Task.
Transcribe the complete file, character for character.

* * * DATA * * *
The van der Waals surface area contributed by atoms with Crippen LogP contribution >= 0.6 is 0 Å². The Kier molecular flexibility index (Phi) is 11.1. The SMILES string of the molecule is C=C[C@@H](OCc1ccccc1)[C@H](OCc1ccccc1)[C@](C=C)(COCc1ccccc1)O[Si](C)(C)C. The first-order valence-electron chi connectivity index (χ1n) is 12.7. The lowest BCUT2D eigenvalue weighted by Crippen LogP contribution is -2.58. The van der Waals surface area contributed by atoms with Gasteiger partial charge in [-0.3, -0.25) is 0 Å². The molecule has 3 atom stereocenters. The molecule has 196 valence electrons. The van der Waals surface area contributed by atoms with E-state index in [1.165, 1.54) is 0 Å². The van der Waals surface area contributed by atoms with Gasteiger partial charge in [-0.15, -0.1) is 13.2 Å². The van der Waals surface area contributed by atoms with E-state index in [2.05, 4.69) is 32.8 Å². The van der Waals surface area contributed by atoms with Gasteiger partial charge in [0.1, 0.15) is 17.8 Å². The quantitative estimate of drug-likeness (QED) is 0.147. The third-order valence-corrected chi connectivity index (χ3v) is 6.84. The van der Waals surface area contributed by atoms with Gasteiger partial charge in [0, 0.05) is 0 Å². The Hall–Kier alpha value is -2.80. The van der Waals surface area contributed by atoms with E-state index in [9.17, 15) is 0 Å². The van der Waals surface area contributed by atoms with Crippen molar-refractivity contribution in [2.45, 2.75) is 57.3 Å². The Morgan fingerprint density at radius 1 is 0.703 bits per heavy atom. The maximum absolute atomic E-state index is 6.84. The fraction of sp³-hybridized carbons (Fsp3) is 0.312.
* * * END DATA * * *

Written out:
The van der Waals surface area contributed by atoms with Crippen LogP contribution >= 0.6 is 0 Å². The Kier molecular flexibility index (Phi) is 11.1. The SMILES string of the molecule is C=C[C@@H](OCc1ccccc1)[C@H](OCc1ccccc1)[C@](C=C)(COCc1ccccc1)O[Si](C)(C)C. The first-order valence-electron chi connectivity index (χ1n) is 12.7. The lowest BCUT2D eigenvalue weighted by Crippen LogP contribution is -2.58. The van der Waals surface area contributed by atoms with Gasteiger partial charge in [-0.3, -0.25) is 0 Å². The molecule has 3 atom stereocenters. The molecule has 196 valence electrons. The van der Waals surface area contributed by atoms with E-state index in [1.165, 1.54) is 0 Å². The van der Waals surface area contributed by atoms with Gasteiger partial charge in [-0.15, -0.1) is 13.2 Å². The van der Waals surface area contributed by atoms with E-state index in [2.05, 4.69) is 32.8 Å². The van der Waals surface area contributed by atoms with Gasteiger partial charge in [0.1, 0.15) is 17.8 Å². The quantitative estimate of drug-likeness (QED) is 0.147. The third-order valence-corrected chi connectivity index (χ3v) is 6.84. The van der Waals surface area contributed by atoms with Gasteiger partial charge in [0, 0.05) is 0 Å². The Hall–Kier alpha value is -2.80. The van der Waals surface area contributed by atoms with E-state index in [9.17, 15) is 0 Å². The van der Waals surface area contributed by atoms with Crippen molar-refractivity contribution in [2.45, 2.75) is 57.3 Å². The Morgan fingerprint density at radius 1 is 0.703 bits per heavy atom. The maximum absolute atomic E-state index is 6.84. The fraction of sp³-hybridized carbons (Fsp3) is 0.312.